“Twitter is a free social networking and microblogging service that enables its users to send and read others’ updates, known as ‘tweets’. Tweets are text-based posts of up to 140 characters displayed on the author’s profile page and delivered to followers who have subscribed to them.”

Chances are you knew that already. But you might not have done nearly five years ago, when these words introduced Twitter in the World Economic Forum’s Technology Pioneers 2010 report. Since then, the number of active users on Twitter has grown almost tenfold, from 30 million to 271.

By the time it was named as a Tech Pioneer, Twitter had demonstrated its capacity to break news, notably with the ditching of a United Airlines plane in the Hudson River in January 2009: photos were being shared on Twitter well before traditional news outlets were covering the story. Recognising the value of real-time information, later that year both Google and Bing signed deals with Twitter to include tweets in web searches.

But while Twitter might have been “changing the way individuals and companies share and get their information”, as the Forum report put it, there was still a good deal of uncertainty around its future direction, not least its business model. In 2009, co-founder Biz Stone blogged that the company had “just begun exploring” commercial opportunities.

Twitter was also dividing opinion in the media community. A 2009 article in the American Journalism Review was still able to wonder: “Does it ‘work’ in any meaningful way — as a news-dissemination channel, a reporting and source-building tool, a promotional platform? Or is it merely, to buy the caricature, just a banal, narcissistic and often addictive time suck?”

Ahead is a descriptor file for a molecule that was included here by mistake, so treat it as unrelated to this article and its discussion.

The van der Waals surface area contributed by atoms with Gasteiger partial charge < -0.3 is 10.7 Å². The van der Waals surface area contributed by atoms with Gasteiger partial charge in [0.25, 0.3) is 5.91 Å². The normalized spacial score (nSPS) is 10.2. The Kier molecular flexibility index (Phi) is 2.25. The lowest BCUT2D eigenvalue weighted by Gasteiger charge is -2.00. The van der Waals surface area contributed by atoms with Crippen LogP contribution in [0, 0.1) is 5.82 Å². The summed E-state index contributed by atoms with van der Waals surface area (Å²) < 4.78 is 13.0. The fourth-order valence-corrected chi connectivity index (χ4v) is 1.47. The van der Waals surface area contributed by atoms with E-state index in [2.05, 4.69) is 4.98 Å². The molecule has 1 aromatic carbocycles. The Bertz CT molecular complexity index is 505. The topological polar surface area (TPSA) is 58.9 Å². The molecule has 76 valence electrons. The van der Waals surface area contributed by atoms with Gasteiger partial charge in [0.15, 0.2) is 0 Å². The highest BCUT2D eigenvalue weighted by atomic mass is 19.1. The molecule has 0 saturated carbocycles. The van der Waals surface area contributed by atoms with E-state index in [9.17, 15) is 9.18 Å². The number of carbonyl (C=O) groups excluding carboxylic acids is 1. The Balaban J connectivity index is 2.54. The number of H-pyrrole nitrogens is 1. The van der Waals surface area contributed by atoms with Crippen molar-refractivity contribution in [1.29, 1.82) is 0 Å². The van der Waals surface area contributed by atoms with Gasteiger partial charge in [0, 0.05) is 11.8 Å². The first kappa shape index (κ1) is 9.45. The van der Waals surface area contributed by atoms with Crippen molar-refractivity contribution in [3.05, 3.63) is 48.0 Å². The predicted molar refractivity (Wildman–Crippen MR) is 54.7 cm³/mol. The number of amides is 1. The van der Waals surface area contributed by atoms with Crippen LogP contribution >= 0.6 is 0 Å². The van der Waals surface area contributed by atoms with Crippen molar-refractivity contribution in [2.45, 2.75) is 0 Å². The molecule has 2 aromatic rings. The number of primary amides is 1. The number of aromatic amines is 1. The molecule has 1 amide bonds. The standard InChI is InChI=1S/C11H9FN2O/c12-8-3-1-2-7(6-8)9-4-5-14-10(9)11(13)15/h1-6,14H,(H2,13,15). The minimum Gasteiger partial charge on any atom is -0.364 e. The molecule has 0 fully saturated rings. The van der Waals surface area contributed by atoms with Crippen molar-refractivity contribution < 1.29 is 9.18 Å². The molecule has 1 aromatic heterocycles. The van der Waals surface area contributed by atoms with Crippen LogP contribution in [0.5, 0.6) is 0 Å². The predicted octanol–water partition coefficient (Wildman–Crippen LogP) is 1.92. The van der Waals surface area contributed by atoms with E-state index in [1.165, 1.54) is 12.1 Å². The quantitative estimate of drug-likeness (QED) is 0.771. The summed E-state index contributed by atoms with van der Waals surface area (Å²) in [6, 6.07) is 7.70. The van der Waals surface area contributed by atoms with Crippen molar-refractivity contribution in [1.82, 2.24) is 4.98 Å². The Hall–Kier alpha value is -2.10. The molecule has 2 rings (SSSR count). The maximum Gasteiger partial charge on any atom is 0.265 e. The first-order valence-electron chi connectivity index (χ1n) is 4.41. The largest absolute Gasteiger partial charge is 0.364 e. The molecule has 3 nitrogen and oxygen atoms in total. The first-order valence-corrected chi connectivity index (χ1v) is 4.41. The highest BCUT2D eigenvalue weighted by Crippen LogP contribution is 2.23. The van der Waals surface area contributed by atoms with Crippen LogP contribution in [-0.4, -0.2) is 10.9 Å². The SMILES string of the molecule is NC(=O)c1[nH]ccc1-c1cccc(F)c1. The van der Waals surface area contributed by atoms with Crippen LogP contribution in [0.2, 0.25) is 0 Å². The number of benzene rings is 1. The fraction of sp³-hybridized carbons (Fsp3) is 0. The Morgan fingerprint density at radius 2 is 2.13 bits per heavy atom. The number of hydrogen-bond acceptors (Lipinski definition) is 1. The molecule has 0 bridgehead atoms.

Now an order of magnitude bigger, Twitter’s place in both the media and business landscapes is firmly established. Nor is there much remaining doubt about its ability to generate revenues: in the second quarter of 2014 it brought in $312 million, mostly from selling the ability to promote tweets, trends and accounts.

Yet arguably more noteworthy than Twitter’s journey towards profitability since becoming a Tech Pioneer has been its expanding social impact. Twitter was widely credited with facilitating the pro-democracy 2011 Arab Spring uprisings and more recent protests in countries such as Ukraine and Turkey, where the government briefly banned the service altogether.

Freedom of speech on Twitter is increasingly a legal battleground, as described by Bahrain human rights activist Esra’a El Shafei recently on the Forum Blog. There are cases of Twitter users being imprisoned for their tweets, and Twitter’s approach towards censorship is the focus of growing attention: since 2012, it has had a policy of allowing national authorities to censor tweets within their country, while keeping the content visible in other jurisdictions.

More broadly, Twitter’s deeper penetration into the mainstream is arguably changing the way we communicate – along with video-sharing service Vine, bought by Twitter in 2012, with its six-second limit emulating the 140-character limit on tweets. Linda Abraham, co-founder of comScore and chair of the World Economic Forum’s Global Agenda Council on Social Media, argues on the Forum Blog that individuals, media outlets and corporations alike still have more work to do in getting to grips with how best to handle this “compression of expression”.

Twitter’s expansion shows no signs of slowing: it is now available in 35 languages, 77% of its accounts are outside the US, and 78% of users access the service via mobile, the primary means of internet access in the emerging world. Co-founder Jack Dorsey believes that within ten years, it has the potential to “reach every single person on the planet”.

Author: Andrew Wright is a writer working for the World Economic Forum. The 2015 list of Technology Pioneers will be announced on Tuesday, 26 August. The 2015 list of Technology Pioneers will be announced on Tuesday, 26 August.

Image: Men are silhouetted against a video screen with a Twitter logo. REUTERS/Dado Ruvic